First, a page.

Instability of creeping Couette flow past a neoHookean solid
View Description Hide DescriptionFluid flow over a deformable solid can become unstable due to the fact that waves may propagate along the solid–fluid interface. In order to understand the role that nonlinear rheological properties of the solid play in these elastohydrodynamic instabilities, we apply linear stability analysis to investigate creeping Couette flow of a Newtonian fluid past an incompressible and impermeable neoHookean solid of finite thickness. As inertial effects are assumed to be negligible, the problem is governed by three dimensionless parameters: an imposed strain, a thickness ratio, and an interfacial tension. In the base state, there is a first normal stress difference in the neoHookean solid, and this leads to instability behavior that is significantly different from what is observed with a linear constitutive equation. In the absence of interfacial tension, the first normal stress difference gives rise to a shortwave instability. For sufficiently thin solids, a large range of highwavenumber modes becomes unstable first as the strain that is imposed on the system increases, while for sufficiently thick solids, a small band of wavenumbers first becomes unstable. The presence of interfacial tension removes the shortwave instability and leads to larger critical imposed strains and smaller critical wavenumbers. In comparison to the linear elasticconstitutive equation, the neoHookean model leads to smaller values of the critical imposed strain and larger values of the critical wavenumber, but the difference rapidly diminishes as the solid thickness increases. Analysis of the continuity of velocity boundary condition at the interface reveals that at the critical conditions, the mean flow tends to amplify horizontal interface perturbations, while horizontal velocity perturbations tend to suppress them. The results of this work highlight the importance of properly accounting for large displacement gradients when modeling elastohydrodynamic instabilities.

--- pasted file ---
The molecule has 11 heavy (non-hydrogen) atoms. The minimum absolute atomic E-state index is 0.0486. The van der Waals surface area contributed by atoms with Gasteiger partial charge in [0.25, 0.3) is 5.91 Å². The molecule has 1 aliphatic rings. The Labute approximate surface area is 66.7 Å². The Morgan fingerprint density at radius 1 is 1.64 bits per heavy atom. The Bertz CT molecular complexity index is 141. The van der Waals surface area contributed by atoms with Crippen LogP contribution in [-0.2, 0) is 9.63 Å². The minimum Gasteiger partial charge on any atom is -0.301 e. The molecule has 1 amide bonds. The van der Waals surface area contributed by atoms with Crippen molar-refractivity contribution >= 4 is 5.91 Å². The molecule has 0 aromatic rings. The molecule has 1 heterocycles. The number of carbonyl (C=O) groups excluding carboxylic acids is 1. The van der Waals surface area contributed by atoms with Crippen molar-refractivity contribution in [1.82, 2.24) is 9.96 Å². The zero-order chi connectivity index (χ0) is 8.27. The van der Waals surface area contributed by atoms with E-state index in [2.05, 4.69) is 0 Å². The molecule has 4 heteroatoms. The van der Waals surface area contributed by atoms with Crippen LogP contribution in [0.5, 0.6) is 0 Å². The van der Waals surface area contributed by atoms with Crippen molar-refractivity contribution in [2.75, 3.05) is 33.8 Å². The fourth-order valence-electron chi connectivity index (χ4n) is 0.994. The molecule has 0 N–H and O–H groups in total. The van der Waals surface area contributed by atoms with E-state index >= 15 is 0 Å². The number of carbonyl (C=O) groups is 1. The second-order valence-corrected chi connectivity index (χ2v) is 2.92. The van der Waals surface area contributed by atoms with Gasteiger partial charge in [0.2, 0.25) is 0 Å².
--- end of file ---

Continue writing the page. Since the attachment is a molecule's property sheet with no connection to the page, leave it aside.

Computational study of a weakly compressible mixing barrier in low Prandtl number, strongly stratified fluids
View Description Hide DescriptionThe effects of weak compressibility in the evolution of a fluid governed by the anelastic fluid equations are explored computationally. The basis for this study is a careful determination of the role which the anelastic divergence constraint plays in the evolution of a periodic array of interacting vortices. Our numerical studies address a blocking phenomenon occurring in strongly stratified flows with small Prandtl numbers. Computationally, we first document this blocking event which strongly limits vertical mixing. This is achieved using idealized equations of fluid motion which do not excite a density perturbation and exhibits that the presence of a strong density transition layer, consistently modeled in the anelastic mass balance, may lead to a dramatic modification of vortex interactions when compared with the incompressible analog. These modifications are evidenced by the formation of a weakly compressible mixing barrier. We subsequently isolate this particular blocking phenomenon as emerging in the limit of small Prandtl number through a sequence of computational simulations of the complete anelastic fluid equations which retain a density perturbation. It is shown that a sequential reduction of the Prandtl number yields much weaker vertical mixing as evidenced by passive tracer statistics.